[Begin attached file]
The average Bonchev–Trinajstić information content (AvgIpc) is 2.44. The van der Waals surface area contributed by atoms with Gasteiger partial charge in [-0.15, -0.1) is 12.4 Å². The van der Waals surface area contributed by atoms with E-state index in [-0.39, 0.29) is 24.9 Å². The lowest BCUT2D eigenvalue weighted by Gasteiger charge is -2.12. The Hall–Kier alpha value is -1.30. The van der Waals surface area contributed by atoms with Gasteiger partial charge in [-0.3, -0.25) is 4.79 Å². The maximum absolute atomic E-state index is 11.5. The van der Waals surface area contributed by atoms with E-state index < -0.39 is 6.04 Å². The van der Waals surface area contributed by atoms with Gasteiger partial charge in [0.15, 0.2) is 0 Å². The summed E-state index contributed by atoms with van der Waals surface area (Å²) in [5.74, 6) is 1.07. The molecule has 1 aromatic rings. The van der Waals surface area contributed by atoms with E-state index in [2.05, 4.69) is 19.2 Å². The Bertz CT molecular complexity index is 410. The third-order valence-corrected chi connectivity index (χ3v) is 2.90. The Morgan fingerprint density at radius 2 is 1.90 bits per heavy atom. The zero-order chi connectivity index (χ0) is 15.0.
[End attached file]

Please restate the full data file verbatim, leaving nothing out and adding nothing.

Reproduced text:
The average Bonchev–Trinajstić information content (AvgIpc) is 2.44. The van der Waals surface area contributed by atoms with Gasteiger partial charge in [-0.15, -0.1) is 12.4 Å². The van der Waals surface area contributed by atoms with E-state index in [-0.39, 0.29) is 24.9 Å². The lowest BCUT2D eigenvalue weighted by Gasteiger charge is -2.12. The Hall–Kier alpha value is -1.30. The van der Waals surface area contributed by atoms with Gasteiger partial charge in [-0.3, -0.25) is 4.79 Å². The maximum absolute atomic E-state index is 11.5. The van der Waals surface area contributed by atoms with E-state index < -0.39 is 6.04 Å². The van der Waals surface area contributed by atoms with Gasteiger partial charge in [0.15, 0.2) is 0 Å². The summed E-state index contributed by atoms with van der Waals surface area (Å²) in [5.74, 6) is 1.07. The molecule has 1 aromatic rings. The van der Waals surface area contributed by atoms with E-state index in [2.05, 4.69) is 19.2 Å². The Bertz CT molecular complexity index is 410. The third-order valence-corrected chi connectivity index (χ3v) is 2.90. The Morgan fingerprint density at radius 2 is 1.90 bits per heavy atom. The zero-order chi connectivity index (χ0) is 15.0.